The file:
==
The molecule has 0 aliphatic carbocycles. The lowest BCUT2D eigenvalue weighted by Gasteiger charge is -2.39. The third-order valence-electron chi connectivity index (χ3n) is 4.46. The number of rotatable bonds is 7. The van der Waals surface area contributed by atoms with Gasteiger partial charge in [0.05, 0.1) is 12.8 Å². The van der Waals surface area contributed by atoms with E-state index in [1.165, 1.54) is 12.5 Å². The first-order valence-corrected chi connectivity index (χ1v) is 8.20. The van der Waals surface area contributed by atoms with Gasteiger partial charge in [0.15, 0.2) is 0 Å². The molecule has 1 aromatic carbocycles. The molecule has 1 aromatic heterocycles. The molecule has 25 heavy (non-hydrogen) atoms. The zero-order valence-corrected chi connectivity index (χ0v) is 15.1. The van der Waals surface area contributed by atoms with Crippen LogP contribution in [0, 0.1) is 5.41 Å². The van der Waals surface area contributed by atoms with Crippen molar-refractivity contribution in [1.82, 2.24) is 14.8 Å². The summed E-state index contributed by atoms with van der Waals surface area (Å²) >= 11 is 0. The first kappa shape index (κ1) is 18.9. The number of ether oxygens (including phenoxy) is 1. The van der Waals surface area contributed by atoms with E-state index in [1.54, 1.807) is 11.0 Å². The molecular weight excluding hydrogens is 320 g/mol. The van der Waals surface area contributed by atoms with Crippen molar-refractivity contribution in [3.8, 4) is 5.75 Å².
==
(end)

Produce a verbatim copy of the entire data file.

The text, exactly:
The molecule has 0 aliphatic carbocycles. The lowest BCUT2D eigenvalue weighted by Gasteiger charge is -2.39. The third-order valence-electron chi connectivity index (χ3n) is 4.46. The number of rotatable bonds is 7. The van der Waals surface area contributed by atoms with Gasteiger partial charge in [0.05, 0.1) is 12.8 Å². The van der Waals surface area contributed by atoms with E-state index in [1.165, 1.54) is 12.5 Å². The first-order valence-corrected chi connectivity index (χ1v) is 8.20. The van der Waals surface area contributed by atoms with Gasteiger partial charge in [0.15, 0.2) is 0 Å². The molecule has 1 aromatic carbocycles. The molecule has 1 aromatic heterocycles. The molecule has 25 heavy (non-hydrogen) atoms. The zero-order valence-corrected chi connectivity index (χ0v) is 15.1. The van der Waals surface area contributed by atoms with Crippen LogP contribution in [0, 0.1) is 5.41 Å². The van der Waals surface area contributed by atoms with Crippen molar-refractivity contribution in [1.82, 2.24) is 14.8 Å². The summed E-state index contributed by atoms with van der Waals surface area (Å²) >= 11 is 0. The first kappa shape index (κ1) is 18.9. The number of ether oxygens (including phenoxy) is 1. The van der Waals surface area contributed by atoms with E-state index in [1.54, 1.807) is 11.0 Å². The molecular weight excluding hydrogens is 320 g/mol. The van der Waals surface area contributed by atoms with Crippen molar-refractivity contribution in [3.8, 4) is 5.75 Å².